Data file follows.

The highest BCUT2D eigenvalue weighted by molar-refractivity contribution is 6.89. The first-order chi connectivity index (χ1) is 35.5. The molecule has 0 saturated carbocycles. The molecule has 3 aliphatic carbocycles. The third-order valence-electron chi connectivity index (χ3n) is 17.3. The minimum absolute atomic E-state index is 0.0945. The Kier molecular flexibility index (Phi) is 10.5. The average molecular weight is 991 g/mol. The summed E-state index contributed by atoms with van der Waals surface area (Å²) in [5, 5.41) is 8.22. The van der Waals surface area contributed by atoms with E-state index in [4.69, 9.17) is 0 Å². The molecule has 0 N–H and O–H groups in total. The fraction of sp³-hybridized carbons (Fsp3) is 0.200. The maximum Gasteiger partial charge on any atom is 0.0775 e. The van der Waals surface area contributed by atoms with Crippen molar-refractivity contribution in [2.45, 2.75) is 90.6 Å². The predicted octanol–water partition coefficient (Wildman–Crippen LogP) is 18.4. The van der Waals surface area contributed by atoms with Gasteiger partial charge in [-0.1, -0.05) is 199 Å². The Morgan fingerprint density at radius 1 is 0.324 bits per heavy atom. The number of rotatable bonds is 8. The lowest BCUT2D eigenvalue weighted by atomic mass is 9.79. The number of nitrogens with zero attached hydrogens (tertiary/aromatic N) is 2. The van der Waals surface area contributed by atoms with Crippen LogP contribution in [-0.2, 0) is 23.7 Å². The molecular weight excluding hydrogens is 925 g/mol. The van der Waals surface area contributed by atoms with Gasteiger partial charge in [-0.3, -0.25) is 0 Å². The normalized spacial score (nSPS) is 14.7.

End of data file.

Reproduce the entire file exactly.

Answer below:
The highest BCUT2D eigenvalue weighted by molar-refractivity contribution is 6.89. The first-order chi connectivity index (χ1) is 35.5. The molecule has 0 saturated carbocycles. The molecule has 3 aliphatic carbocycles. The third-order valence-electron chi connectivity index (χ3n) is 17.3. The minimum absolute atomic E-state index is 0.0945. The Kier molecular flexibility index (Phi) is 10.5. The average molecular weight is 991 g/mol. The summed E-state index contributed by atoms with van der Waals surface area (Å²) in [5, 5.41) is 8.22. The van der Waals surface area contributed by atoms with E-state index in [4.69, 9.17) is 0 Å². The molecule has 0 N–H and O–H groups in total. The fraction of sp³-hybridized carbons (Fsp3) is 0.200. The maximum Gasteiger partial charge on any atom is 0.0775 e. The van der Waals surface area contributed by atoms with Crippen molar-refractivity contribution in [2.45, 2.75) is 90.6 Å². The predicted octanol–water partition coefficient (Wildman–Crippen LogP) is 18.4. The van der Waals surface area contributed by atoms with Gasteiger partial charge in [-0.1, -0.05) is 199 Å². The Morgan fingerprint density at radius 1 is 0.324 bits per heavy atom. The number of rotatable bonds is 8. The lowest BCUT2D eigenvalue weighted by atomic mass is 9.79. The number of nitrogens with zero attached hydrogens (tertiary/aromatic N) is 2. The van der Waals surface area contributed by atoms with Crippen LogP contribution in [-0.2, 0) is 23.7 Å². The molecular weight excluding hydrogens is 925 g/mol. The van der Waals surface area contributed by atoms with Gasteiger partial charge in [-0.3, -0.25) is 0 Å². The normalized spacial score (nSPS) is 14.7.